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Local News / Entertainment

Sunday, 12 August, 2012 7:52 PM

Traverse City Film Fest Holds Past and Future equal in focus during the Present

Photo credit: www.traversecityfilmfest.org

A still photo from "Detropia," which was screened at the 2012 Traverse City Film Festival.

 

by Pete Bublitz
petblitz@yahoo.com

 

 

|

TRAVERSE CITY, Mich. -- The weekend of the 2012 Traverse City Film Festival certainly spread out the celebration of past cinema and the anticipation of new releases, with films like "Detropia" and "Red Flag" representing the latter and retrospective series on German director Wim Wenders and pioneer animator Winsor McCay affiliated with the former. Both stages of movie achievement, however, received their most definitive focus in two major presentations that Saturday.

On the morning of August 4, the upstairs area of the City Opera House played host to a discussion panel moderated by Director and Festival Organizer Michael Moore about a fast approaching transition in filmmaking being finalized. As the event moved forward through to its final acquisitions during the Q&A sessions, it became surprising how star-studded in terms of film industry representation the audience was also. You had commercial directors from Hollywood all the way to the Head Film Archivist of the New York Museum of Modern Art.

Titled as Film is Dead! Long Live Floppy Disks!, the panel discussed the possible effects of digital movie-making finally making film a defunct print format and whether the overall outcome should be positive or negative. Filling out the panel was the Festival’s Presentation Director Bill Hill (though preview packet information listed Wenders as a panelist), Principal of Boston Light & Sound Chapin Cutler, "Red Flag" Director Alex Karpovsky, "Side by Side" Director Chris Kenneally, and "Belfast" Director Mark Cousins, who had the most expansive project of that week (but more on it in a bit).

Early concerns voiced by the more experienced in the panel were aimed toward who would be left in the dust when digital cinema becomes an absolute. “There are 10,000 theaters without a digital projector,” voiced Hill, saying that updating all of them by the end of the year would be extremely difficult.

Karpovsky, meanwhile, kept the evolution of quality in mind: “Some of the worst films I’ve seen are on film.” Another factor was that like the internet had done with writing, digital film made the art limited no more. Said Kenneally: “It used to be [only in] New York, L.A., Chicago that you could [make films].” Now, he added, it could be done anywhere.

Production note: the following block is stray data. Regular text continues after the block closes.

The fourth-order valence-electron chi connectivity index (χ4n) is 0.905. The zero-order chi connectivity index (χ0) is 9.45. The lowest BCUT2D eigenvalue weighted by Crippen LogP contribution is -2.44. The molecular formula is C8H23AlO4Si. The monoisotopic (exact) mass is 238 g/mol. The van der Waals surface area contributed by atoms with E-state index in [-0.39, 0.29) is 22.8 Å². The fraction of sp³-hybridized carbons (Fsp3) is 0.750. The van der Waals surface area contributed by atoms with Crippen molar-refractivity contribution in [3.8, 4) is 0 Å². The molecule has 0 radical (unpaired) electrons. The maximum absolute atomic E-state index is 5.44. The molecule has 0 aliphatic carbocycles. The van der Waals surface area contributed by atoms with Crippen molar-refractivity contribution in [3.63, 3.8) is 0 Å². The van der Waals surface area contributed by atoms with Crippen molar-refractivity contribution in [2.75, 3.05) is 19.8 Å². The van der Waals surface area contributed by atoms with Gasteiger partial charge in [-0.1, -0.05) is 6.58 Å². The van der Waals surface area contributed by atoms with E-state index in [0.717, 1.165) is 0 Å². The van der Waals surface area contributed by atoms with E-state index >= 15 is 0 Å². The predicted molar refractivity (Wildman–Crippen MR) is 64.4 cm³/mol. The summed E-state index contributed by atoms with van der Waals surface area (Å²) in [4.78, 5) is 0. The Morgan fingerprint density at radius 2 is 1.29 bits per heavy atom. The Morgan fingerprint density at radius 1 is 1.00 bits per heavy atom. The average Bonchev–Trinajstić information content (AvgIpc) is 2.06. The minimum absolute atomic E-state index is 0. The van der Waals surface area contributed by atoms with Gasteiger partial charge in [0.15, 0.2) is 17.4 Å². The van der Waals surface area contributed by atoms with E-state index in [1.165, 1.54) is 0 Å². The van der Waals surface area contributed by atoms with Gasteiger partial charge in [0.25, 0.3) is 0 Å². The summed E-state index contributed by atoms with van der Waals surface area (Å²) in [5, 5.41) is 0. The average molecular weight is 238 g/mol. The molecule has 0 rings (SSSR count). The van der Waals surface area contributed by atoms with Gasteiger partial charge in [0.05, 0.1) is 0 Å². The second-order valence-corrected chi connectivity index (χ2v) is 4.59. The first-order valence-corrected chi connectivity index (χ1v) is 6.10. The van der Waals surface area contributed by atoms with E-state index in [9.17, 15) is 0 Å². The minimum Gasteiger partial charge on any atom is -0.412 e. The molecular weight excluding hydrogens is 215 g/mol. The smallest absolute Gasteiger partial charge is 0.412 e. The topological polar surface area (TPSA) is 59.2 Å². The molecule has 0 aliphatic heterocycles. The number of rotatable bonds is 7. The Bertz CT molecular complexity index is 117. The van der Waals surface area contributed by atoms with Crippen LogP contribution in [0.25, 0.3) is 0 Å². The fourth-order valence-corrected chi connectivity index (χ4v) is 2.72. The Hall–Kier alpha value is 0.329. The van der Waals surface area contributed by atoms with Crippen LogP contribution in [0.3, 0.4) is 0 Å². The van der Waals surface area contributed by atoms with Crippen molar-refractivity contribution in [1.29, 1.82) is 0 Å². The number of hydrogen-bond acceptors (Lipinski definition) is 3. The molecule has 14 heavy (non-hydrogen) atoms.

In the end it was driven home by Cousins that while technology and style will forever change, the art at its core as of now remains the same. “I passionately believe that film is still young.” It’s this kind of progression and connection across the decades of the said art’s existence that comprised the editing theme of his created series showing at the Dennos Museum Center’s Dutmers Theater down the street.

Beginning at 9:00 a.m. that Saturday, his compilation documentary called "The Story of Film: an Odyssey" was extensive enough a narration on the art’s 1800s-to-now existence that it totals fifteen hours total and was split among fifteen parts over that day and the next.

In terms of the sections viewed, the topic flow theme was to cover movies released within the time frame of the part’s time range, while also squeezing in that gave or received a varying influence that created spontaneous unexpectedness on where I as a viewer would end up.

And the films referenced were not there as a visual claim to each period’s best work. What contributed to the series most was Cousins’ voiced background and analysis on what every film contributed through it captured details (though such analysis wasn’t perfect; I didn’t have the heart to tell Cousins in person my belief that a Seven Samurai character was matched with the wrong name several times).

Yet, for a length just nine short of a day, it does enough to merge the past, present and future in equaling the overall festival’s celebration of what cinema was, is, and can become.

For more information about the Traverse City Film Festival, visit www.traversecityfilmfest.org.

Related Stories: Friday night is an animated one for the 50th Ann Arbor Film Fest; Michael McCallum honored as Michigan Independent Filmmaker of the Year at 3rd Annual MI Film Awards

 

 

Photo credit: www.traversecityfilmfest.org

"Hit and Run" was also shown at the 2012 Traverse City Film Festival.

 

Photo credit: www.traversecityfilmfest.org

A screen shot from "Bernie," which was screened at the 2012 Traverse City Film Festival.

 

Photo credit: www.traversecityfilmfest.org

"The Story of Film: an Odyssey" was also shown at the 2012 Traverse City Film Festival.

 

Photo credit: www.traversecityfilmfest.org

A screen shot from "Robot and Frank," which was screened at the 2012 Traverse City Film Festival.

 

Photo credit: www.traversecityfilmfest.org

"Searching for Sugarman" was also shown at the 2012 Traverse City Film Festival.

 

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